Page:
Northeastern suspends non-essential travel, moves to virtual meetings

Photo by Adam Glanzman/Northeastern University

In keeping with guidance from public health officials tracking the COVID-19 pandemic, Northeastern University will move to virtual meetings and gatherings, and suspend all university-sponsored travel—both international and within the United States—that is deemed non-essential. 

Some travel that is considered necessary may be approved by one of Northeastern’s six senior vice presidents, with consultation from the university’s global safety and security assessment committee.

“We continue to be guided by the recommendations of public health authorities,” said Michael Armini, senior vice president for external affairs and co-chair of Northeastern’s COVID-19 task force. “We are balancing the need to safeguard our community, while continuing to fulfill our teaching and research mission.”

Faculty and staff with travel-related questions are advised to consult their supervisor, while students are asked to email WeCare.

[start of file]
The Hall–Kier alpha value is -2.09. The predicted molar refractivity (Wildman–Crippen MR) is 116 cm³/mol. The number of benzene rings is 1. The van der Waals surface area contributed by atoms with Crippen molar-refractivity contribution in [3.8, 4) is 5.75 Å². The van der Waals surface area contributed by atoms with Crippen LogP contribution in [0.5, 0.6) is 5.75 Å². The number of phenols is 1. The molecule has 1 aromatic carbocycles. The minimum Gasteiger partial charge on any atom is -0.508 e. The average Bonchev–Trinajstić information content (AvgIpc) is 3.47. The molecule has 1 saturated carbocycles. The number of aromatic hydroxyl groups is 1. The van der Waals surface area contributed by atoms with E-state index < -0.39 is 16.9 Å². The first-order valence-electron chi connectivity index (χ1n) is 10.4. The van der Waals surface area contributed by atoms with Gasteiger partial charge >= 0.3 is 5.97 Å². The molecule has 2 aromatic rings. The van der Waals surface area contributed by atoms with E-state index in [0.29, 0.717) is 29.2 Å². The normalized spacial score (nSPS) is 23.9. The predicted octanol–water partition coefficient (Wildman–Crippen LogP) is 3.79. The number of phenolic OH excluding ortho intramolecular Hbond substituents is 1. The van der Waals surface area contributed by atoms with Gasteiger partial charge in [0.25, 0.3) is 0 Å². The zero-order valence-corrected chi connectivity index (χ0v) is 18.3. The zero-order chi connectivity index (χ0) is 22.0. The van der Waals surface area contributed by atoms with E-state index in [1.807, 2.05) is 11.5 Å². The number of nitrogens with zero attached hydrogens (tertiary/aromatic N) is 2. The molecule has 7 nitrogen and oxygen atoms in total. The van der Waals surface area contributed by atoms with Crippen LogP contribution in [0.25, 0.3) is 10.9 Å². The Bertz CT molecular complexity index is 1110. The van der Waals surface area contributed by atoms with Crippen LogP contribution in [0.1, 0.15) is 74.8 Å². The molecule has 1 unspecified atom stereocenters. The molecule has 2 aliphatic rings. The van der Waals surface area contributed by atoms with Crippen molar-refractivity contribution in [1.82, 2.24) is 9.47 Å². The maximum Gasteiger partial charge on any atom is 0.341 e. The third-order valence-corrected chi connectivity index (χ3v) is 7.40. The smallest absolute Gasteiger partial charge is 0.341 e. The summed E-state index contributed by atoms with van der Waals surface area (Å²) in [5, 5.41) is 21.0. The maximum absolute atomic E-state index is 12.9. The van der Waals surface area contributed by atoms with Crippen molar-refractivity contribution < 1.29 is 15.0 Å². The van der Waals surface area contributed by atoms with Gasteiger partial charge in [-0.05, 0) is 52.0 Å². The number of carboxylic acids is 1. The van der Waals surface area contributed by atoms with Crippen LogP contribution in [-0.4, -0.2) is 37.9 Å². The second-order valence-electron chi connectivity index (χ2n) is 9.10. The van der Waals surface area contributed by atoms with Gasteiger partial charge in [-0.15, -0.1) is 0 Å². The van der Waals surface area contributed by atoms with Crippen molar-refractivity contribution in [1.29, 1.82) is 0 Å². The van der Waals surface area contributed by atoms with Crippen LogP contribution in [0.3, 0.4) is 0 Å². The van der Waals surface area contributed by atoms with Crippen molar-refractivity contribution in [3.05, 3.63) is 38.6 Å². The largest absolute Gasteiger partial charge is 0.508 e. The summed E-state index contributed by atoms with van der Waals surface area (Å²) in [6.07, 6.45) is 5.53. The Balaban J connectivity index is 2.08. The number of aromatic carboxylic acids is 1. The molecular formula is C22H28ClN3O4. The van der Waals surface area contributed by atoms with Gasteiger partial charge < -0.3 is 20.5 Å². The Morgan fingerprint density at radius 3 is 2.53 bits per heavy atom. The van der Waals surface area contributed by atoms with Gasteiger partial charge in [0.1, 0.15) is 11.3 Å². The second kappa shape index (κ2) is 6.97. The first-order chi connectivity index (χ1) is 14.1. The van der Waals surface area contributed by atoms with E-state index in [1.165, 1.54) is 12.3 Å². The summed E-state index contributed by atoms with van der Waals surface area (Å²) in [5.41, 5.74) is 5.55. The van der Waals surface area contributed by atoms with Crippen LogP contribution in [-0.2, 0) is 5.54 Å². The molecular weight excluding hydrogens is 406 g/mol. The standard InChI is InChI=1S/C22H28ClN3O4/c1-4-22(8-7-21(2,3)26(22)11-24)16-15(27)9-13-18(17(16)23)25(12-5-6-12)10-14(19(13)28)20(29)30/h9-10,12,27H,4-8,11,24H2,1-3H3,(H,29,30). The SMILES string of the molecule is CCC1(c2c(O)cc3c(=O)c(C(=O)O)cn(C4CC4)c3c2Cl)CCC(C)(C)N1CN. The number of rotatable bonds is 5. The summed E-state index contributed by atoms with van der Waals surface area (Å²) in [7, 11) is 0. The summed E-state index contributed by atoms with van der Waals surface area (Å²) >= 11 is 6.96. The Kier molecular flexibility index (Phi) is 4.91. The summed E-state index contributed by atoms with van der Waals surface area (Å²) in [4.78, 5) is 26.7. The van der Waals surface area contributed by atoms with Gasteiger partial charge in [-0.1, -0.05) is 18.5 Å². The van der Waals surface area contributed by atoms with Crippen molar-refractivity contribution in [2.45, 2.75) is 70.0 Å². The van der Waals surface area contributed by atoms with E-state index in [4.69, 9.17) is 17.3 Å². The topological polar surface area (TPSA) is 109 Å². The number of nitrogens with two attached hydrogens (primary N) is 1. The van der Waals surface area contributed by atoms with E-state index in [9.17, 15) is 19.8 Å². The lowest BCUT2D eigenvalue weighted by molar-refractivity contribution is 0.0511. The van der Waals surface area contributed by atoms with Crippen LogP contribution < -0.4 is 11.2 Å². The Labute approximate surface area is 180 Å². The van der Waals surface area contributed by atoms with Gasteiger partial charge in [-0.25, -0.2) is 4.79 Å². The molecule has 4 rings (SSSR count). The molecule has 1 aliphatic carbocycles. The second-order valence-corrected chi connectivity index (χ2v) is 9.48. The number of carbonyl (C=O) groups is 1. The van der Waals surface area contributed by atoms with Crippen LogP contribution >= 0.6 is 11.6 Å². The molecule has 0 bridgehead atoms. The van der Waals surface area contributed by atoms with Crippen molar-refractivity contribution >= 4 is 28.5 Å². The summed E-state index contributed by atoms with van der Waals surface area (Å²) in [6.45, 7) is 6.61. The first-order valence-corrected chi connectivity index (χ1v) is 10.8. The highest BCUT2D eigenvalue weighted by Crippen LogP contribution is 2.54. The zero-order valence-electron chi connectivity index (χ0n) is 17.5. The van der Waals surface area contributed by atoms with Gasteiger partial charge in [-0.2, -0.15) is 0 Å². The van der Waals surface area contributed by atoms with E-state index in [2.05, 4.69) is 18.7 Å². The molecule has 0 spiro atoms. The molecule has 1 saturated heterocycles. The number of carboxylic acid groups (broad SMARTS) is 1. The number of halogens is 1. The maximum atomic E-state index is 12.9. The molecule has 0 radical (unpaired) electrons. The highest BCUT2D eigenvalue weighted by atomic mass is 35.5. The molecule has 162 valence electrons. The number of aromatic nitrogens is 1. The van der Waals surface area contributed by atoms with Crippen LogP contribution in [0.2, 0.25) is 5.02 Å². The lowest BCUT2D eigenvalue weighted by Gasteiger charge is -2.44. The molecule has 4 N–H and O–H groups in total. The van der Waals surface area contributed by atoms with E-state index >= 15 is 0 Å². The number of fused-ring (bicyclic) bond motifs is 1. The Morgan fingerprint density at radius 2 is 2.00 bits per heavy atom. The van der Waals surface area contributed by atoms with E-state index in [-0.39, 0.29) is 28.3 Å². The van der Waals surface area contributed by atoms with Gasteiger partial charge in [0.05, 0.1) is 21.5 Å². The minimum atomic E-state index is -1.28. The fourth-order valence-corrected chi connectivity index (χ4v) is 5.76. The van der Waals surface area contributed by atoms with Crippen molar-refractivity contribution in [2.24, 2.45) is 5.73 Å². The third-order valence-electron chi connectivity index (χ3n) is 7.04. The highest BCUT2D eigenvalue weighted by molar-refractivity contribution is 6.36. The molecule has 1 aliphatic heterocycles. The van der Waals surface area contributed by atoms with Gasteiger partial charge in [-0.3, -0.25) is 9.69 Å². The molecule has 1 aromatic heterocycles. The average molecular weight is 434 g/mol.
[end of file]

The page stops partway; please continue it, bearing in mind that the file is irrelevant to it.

Northeastern will reprogram Summer I Dialogue of Civilizations trips. In some cases, the locations will be changed, while in other cases they’ll be offered in virtual formats. Some programs may be canceled altogether, in which case the students will be refunded all associated fees. The university’s Global Experience office will reach out to students to discuss options available to them. The university will announce its decision about Summer II Dialogue experiences in the coming weeks.

Following guidance from health officials to limit large gatherings during the spread of the highly contagious disease, only gatherings that are deemed essential by the senior vice chancellor for student affairs will be permitted to occur on Northeastern’s campuses as scheduled. Approved events will be limited to 50 percent of available seating capacity, while all other events will either be moved to virtual format or rescheduled.

Armini said the university has developed an extensive set of contingency plans to prepare for remote instruction.

“As conditions change, we’re prepared to move quickly, including a move to online instruction if needed,” he said. “The university has been preparing for that contingency for several weeks and we’re ready to go.”

University updates to faculty, staff, and students will be issued via email and posted on the dedicated COVID-19 website.

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